Dan, brown hair shaved bald and wearing an orange tail-feather skirt, spent eight months walking and sitting with Virgil Green’s students around the pink matriarch. Each night Dan joined the most fervent devotees to the Biggest Bird swimming laps around the second island until he finally felt firm enough to swim to the main one.
After climbing to the white-walled monastery, nude and waddling slowly as the birds did, Dan was rewarded egg-yolk orange robes and the first volume of his favorite manga: LuLu’s Space-Time Acceleration. Its cover depicted a young woman on a noble balcony, ignoring a futuristic skyline of lit-up spires to gaze at the moon above. Virgil Blue told Dan his first assignment was annotating LuLu’s like he would annotate a textbook.
Dan assumed this was for him to demonstrate coherent annotation-ability before being allowed into the monastery’s sacred library under the bell-tower, but the door was actually open even to laymen. Only the books from the future, on the highest shelves, were still prohibited. Dan wasn’t quite convinced about the authenticity of these books from the future, but upon opening the manga, he saw LuLu’s anonymous author had signed their pseudonym, Tatsu, on the first page. Virgil Blue certainly had strange connections.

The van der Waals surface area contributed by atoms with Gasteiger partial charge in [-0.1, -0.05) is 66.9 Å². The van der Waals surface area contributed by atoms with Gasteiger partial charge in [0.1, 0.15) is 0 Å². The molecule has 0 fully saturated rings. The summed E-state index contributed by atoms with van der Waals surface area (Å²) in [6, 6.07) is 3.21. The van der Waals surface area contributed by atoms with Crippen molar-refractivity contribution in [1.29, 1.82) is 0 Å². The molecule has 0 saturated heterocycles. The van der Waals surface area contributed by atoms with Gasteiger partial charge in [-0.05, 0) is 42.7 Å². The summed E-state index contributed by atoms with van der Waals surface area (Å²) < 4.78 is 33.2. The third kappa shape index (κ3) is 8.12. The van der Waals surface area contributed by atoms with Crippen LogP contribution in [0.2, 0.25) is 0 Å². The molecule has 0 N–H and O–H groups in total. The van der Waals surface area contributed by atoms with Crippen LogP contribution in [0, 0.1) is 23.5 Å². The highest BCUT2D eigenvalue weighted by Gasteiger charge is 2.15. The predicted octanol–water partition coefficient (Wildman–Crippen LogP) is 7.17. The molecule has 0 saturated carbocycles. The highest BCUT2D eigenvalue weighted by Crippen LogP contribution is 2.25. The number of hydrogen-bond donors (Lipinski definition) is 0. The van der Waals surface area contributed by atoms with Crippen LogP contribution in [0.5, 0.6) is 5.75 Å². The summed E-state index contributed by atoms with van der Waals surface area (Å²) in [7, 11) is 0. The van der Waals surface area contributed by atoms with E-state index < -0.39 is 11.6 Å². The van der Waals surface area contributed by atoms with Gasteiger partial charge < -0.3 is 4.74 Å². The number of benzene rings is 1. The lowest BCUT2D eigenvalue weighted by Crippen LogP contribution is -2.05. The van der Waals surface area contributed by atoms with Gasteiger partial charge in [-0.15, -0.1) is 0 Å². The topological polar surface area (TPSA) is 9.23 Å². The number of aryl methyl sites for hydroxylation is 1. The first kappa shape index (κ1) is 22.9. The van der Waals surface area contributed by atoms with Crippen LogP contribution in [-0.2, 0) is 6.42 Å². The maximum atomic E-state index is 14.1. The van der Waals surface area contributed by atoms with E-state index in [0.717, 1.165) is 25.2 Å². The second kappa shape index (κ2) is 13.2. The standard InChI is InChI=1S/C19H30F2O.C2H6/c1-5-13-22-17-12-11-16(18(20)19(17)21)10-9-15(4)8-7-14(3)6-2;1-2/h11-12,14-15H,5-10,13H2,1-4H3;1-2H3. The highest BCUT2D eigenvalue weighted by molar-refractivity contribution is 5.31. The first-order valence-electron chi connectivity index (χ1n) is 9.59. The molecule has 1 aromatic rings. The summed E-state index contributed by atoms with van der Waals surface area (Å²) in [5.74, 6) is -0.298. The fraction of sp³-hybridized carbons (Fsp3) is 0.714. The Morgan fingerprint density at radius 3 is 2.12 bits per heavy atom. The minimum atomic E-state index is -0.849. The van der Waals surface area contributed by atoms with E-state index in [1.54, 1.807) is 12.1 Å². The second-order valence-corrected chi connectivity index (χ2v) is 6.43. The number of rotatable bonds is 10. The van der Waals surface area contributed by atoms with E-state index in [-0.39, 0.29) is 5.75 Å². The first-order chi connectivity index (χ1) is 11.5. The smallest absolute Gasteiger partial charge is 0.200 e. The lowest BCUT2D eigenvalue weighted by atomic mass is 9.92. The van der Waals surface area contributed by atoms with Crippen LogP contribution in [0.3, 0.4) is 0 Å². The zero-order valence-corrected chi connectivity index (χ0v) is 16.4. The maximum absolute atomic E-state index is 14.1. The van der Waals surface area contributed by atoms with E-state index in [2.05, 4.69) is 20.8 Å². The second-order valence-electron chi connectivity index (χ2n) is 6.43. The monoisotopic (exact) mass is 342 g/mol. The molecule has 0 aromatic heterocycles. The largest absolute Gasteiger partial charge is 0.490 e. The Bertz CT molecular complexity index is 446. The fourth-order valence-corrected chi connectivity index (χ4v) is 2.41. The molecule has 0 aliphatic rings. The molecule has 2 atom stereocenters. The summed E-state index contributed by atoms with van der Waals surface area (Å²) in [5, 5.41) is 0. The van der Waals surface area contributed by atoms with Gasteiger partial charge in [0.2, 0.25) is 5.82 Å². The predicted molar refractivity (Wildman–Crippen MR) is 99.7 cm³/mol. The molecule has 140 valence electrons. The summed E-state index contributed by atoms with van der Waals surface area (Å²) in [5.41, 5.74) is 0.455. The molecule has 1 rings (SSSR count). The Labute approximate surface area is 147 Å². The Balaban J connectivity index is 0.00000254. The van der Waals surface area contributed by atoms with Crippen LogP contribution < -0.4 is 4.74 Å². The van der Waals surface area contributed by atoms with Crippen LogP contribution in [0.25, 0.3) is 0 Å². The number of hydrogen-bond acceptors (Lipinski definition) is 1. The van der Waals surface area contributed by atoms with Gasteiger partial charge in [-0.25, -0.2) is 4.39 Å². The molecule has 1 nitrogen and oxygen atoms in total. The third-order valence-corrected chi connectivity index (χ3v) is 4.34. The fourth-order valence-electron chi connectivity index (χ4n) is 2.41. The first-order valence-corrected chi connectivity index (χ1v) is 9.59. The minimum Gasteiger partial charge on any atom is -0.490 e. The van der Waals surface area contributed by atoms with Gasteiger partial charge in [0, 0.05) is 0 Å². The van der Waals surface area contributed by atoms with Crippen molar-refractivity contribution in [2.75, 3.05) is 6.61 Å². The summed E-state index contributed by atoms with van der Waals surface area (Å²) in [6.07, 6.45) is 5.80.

The year is 2021.
Dan’s cramped quarters were adorned with orange fabric just like his spotless robes. His room’s size limited him to a narrow mattress barely tall enough for such a man in his late twenties, but he still stacked books of every color in the corners. Monks usually returned their books to the sacred library under the bell-tower, but tonight, commemorating a full year here, Virgil Blue would give Dan the second volume of LuLu’s Space-Time Acceleration to annotate privately. LuLu’s entered indefinite hiatus on a cliffhanger, so Dan would finish every volume printed by 2025 if he kept this annual pace, but he suspected Virgil Blue was secretly sitting on the final unpublished volumes from the future, waiting for him to be ready to read them.